Friday, August 28, 2009

So long, and thanks for all the fish!*

After kicking around a few different ideas, I've answered that difficult question of what to do with my wedding blog after the wedding.

My answer is: move on.

I've loved writing this blog -- it let me rant about my dislikes and squeal over things I loved without inflicting yet another call about weddings on my poor bridesmaids. And I can honestly say that wedding blogs often kept me sane -- not the ones with the glossy magazine-worthy photos, but the ones by all you wonderful ladies who were also planning your weddings. In your blogs, I found much-needed reality checks, great ideas, and most of all, the knowledge that I wasn't alone and that I was still pretty normal, even when I thought I was going nuts!

But, I do love writing, and reading, about life and marriage and everyday issues (and, of course, wine!). So I'm opening the doors on a new blog, this time on Wordpress: . I would love to see you over there if you're interested!

* Bonus points if you know my geeky reference :-)

Thursday, August 27, 2009

One more little story

As my husband and I look through our photos, it occurs to me that I'd really like to tell the story of my mother's dress.

It begins back in November of '08. I had ordered my bridal gown from a store on the East Coast, and on a visit out to see us, I took my mom to the bridal salon to take a look.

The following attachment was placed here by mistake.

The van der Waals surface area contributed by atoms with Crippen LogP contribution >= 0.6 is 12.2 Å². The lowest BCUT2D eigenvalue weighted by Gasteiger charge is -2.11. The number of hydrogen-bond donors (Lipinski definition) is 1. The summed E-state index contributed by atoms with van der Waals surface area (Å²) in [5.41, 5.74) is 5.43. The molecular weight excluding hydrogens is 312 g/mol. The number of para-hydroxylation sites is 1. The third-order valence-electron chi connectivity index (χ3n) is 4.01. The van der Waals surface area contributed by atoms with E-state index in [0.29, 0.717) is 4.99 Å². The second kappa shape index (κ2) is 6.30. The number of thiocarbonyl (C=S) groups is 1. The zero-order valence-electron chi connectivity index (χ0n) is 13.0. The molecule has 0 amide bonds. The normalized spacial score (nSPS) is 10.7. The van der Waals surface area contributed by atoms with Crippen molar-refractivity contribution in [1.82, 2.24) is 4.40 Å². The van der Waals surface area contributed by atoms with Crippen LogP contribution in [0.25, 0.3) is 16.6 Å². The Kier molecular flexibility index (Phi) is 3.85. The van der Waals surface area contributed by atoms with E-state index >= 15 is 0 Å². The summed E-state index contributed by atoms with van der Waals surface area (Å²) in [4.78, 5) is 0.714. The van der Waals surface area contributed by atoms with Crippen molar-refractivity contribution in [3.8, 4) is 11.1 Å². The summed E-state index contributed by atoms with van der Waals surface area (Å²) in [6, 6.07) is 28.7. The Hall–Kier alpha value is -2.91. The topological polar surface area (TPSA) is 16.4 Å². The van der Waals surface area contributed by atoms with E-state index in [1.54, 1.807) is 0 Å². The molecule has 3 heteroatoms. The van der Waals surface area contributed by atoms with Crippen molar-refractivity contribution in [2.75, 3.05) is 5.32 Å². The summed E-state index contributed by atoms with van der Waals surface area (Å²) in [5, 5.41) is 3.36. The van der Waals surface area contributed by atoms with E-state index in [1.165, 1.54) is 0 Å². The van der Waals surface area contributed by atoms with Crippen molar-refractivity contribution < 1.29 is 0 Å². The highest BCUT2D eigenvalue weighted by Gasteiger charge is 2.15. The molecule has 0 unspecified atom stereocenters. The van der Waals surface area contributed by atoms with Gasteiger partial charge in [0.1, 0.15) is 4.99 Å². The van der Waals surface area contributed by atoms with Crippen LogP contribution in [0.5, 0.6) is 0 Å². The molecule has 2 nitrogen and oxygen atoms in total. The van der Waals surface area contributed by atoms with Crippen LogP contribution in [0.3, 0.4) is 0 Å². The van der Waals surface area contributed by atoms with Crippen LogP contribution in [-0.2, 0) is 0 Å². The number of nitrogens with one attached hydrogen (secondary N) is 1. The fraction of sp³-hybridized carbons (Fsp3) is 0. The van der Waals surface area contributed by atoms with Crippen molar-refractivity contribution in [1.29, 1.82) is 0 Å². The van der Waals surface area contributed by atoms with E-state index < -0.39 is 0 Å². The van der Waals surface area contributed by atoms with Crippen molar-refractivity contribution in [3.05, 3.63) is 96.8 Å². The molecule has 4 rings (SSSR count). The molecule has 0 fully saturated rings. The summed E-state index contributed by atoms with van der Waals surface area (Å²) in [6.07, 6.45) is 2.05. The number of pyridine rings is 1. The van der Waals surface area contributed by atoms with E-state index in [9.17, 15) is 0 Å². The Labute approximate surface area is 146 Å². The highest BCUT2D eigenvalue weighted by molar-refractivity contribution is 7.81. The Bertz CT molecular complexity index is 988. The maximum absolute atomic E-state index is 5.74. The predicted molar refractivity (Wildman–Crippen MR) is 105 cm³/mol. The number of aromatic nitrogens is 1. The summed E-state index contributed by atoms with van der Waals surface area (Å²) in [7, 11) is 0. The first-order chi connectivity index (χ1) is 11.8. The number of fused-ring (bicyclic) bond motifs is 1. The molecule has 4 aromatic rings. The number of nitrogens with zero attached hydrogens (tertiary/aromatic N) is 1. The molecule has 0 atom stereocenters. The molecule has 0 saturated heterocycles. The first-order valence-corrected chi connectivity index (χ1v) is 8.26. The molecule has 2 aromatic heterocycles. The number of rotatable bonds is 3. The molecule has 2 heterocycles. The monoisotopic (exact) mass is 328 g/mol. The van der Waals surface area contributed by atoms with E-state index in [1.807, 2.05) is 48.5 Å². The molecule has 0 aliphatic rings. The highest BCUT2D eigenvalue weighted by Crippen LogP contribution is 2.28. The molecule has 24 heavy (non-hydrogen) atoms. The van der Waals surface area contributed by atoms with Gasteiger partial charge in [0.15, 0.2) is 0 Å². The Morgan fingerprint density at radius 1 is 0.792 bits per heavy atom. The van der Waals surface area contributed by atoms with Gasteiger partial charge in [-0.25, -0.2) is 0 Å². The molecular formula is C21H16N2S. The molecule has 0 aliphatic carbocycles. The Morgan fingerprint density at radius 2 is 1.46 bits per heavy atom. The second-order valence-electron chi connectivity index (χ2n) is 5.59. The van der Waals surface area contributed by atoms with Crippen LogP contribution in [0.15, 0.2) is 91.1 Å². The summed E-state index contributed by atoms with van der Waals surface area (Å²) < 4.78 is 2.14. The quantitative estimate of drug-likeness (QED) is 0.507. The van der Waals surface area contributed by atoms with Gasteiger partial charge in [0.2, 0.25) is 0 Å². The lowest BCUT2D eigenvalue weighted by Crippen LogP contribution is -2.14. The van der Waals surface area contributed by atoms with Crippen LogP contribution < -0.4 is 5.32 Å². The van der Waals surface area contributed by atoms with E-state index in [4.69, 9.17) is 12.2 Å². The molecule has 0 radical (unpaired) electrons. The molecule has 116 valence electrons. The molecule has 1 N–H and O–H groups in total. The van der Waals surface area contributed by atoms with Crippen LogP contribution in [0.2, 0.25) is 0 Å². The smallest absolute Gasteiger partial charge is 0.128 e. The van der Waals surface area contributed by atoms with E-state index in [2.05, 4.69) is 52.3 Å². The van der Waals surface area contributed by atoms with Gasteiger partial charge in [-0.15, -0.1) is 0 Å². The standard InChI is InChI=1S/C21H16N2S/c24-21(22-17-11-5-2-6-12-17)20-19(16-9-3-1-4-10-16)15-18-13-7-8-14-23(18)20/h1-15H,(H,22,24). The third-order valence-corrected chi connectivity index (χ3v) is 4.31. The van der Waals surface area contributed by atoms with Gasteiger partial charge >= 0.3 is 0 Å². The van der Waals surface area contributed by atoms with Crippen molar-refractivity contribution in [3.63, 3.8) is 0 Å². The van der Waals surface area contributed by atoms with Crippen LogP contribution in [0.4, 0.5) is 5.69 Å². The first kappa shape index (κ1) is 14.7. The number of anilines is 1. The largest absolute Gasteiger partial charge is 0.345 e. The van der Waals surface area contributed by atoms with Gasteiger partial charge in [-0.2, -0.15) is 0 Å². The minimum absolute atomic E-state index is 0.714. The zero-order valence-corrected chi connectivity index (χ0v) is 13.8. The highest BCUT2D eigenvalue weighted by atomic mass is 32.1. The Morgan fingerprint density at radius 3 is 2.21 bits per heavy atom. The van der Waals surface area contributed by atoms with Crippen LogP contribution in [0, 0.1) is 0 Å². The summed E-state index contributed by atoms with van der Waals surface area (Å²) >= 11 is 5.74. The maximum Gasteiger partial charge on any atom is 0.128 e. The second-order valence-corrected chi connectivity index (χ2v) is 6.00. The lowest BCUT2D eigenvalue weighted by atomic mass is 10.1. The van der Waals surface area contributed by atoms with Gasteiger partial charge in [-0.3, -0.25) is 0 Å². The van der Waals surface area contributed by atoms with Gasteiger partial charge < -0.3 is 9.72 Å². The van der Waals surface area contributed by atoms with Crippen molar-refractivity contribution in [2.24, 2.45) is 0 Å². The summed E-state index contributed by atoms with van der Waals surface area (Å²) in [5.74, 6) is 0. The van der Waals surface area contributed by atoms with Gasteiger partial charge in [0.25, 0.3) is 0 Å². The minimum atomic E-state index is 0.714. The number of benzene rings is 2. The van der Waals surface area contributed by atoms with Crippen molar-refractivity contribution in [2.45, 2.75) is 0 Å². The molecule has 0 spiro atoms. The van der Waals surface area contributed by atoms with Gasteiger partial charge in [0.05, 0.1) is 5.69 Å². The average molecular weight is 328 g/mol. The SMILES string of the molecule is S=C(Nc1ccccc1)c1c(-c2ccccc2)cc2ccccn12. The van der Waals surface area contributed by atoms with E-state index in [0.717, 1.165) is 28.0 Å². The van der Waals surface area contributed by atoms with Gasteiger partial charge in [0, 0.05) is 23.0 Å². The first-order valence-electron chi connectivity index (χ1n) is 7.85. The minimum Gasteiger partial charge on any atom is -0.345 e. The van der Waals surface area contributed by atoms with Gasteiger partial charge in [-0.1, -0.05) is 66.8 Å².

We walked through the first floor of the bridal salon, and the owner, seeing a potential sales opportunity, said cheerfully, "and THIS is our mother of the bride section!"

"Horrified" would be too mild a word to describe my mom's expression. We were surrounded by taffeta, satin, sequins, Dynasty shoulder pads, and matronly skirts cut straight from hip to floor. As we ascended the stairs to the bride's section, my mom whispered to me, "I don't have to wear ... uh ... floor-length, do I?" ("Floor-length" being the most polite way for her to explain what was wrong with the frumpy formalwear downstairs.)

"Of course not, we're getting married outside in the summer," I replied.

Not really my mom's style. Image from

Thus began my mom's quest for a dress for our wedding. From my own vantage point, 2000 miles away, I could tell it wasn't an easy one. She soon learned not to tell anyone at the store she was shopping for her daughter's wedding, because she'd be led straight to the sequined taffeta jackets. And just as I was nervous about everyone looking at me and wanting to look my best (oh so vain and shallow, I know), my mom was feeling the "you're the MOTHER of the BRIDE" pressure and was second-guessing her desire for a pretty, brightly colored sundress -- was that formal enough? Fancy enough? Would people judge her for not choosing the traditional MOB regalia?

But finally, one day in Macy's, she found a royal purple dress with a faux wrap waist and bright coral, white, and black flowers on the hem. It was pretty, and bright, and just her color, and comfortable cotton instead of non-breathing polyester satin. She bought it. And she looked fabulous.

So mothers of the bride out there, if you're like my mom and your reaction to the MOB section in a typical bridal salon is "ugh ... really?," don't let anyone (especially anyone standing to make money off your transaction) bully you into thinking that this is the only acceptable way for the MOB to dress. Work your own style, be comfortable, and you'll be radiant. My mom's non-MOB dress is one of my favorite "wedding details" from our photos.

Thursday, August 20, 2009

Denver Vendor Reviews